A low acid diet is the one of the best ways to treat conditions cause by excess stomach acid. These conditions can include intestinal discomfort, stomach cramps and acid reflux. You may find relief by increasing your intake of low acid foods and decreasing the acidic foods in your diet.
Low Acid Foods
The introduction of low acid foods to your diet can often help with stomach acidity and acid reflux, because some foods can help to balance the stomach and others provide a soothing effect if excess acid has already formed.
Bananas: Provide a soothing effect by coating the esophageal lining, reducing the likelihood of acid reflux. If acid reflux does occur, then the protective barrier lessens the discomfort. Bananas are also high in a soluble fiber known as pectin, which helps to move food through the digestive system so it does not sit in your stomach for an extended period of time.
Melons: High in magnesium, a mineral often used in medications for high stomach acidity. The best melons for stomach acid are cantaloupe and honeydew.
Oatmeal: The best thing for digestive health is fiber, and oatmeal is full of it. This high fiber food helps move the contents of the stomach through the digestive process, lessening the formation of stomach acid. Oatmeal also helps you to feel fuller for longer, minimizing the frequent snacking that can sometimes result in heightened acid.
Yogurt: Provides a soothing effect similar to that of bananas. Yogurt is also high in probiotics —
a type of good bacteria found in the digestive tract. This means not only is your stomach soothed, but your immune system is also given a boost.
Green vegetables: Thanks to their low fat and sugar content, green vegetables are some of the best foods for stomach acidity. Many of them are also highly alkaline, meaning they provide balance to the stomach's acid levels. Some of the most alkaline green vegetables include asparagus, spinach, kale and Brussels sprouts
If high stomach acidity or acid reflux is something your body is sensitive to, the addition of any of these low acid foods should help alleviate some of the discomfort. If they do not, contact your health care provider for further advice.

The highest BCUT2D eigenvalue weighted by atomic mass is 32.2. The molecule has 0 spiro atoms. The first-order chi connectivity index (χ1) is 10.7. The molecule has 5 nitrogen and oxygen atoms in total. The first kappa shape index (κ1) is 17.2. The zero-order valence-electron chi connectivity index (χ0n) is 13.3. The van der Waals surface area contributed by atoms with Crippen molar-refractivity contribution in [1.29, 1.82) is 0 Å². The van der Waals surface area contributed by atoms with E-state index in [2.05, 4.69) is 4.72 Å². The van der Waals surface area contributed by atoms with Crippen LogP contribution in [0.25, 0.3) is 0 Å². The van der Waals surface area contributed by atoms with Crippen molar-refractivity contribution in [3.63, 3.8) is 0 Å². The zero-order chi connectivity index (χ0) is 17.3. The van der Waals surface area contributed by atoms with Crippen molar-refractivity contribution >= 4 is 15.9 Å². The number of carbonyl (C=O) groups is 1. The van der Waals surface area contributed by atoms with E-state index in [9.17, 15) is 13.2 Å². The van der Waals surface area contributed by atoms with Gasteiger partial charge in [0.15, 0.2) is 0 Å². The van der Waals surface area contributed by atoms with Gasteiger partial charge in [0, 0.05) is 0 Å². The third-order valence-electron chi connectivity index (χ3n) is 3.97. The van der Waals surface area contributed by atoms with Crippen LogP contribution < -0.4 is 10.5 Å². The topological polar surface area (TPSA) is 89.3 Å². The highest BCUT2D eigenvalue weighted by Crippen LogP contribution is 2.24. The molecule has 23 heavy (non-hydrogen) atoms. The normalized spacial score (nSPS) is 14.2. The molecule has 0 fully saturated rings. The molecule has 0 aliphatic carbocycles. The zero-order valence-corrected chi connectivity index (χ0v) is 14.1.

List of Acidic Foods
If your stomach produces too much acid, it could be from eating too many highly acidic foods. By reducing the amount of acidic foods that you eat, you may reduce the chance of excess stomach acid forming and irritating your stomach.
Chocolate: Containing cocoa, fat and caffeine, chocolate is one of the worst foods for high acidity. Avoid eating chocolate if you have problems with stomach acid.
Citrus fruits: Oranges and grapefruit are the worst citrus fruits for acidity, but all citrus fruits can cause stomach acid. Lemons and limes are additional citrus fruits that should be avoided due to their naturally high acidity.
Tomatoes: Avoid fresh tomatoes and tomato products because they're all high in acidity. This includes tomato soup, marinara sauce and ketchup.
Fried foods: Remove french fries, onion rings and fried chicken from your diet if stomach acid is a problem. Chicken is not an acidic food, so you can eat chicken that is oven cooked or roasted —
the frying process is what causes the acid.
You should also avoid certain drinks, such as:
- Coffee and tea: Like chocolate, coffee and tea are both highly caffeinated and can exacerbate stomach acid, leading to discomfort or acid reflux. Opt for decaf coffee and caffeine-free teas.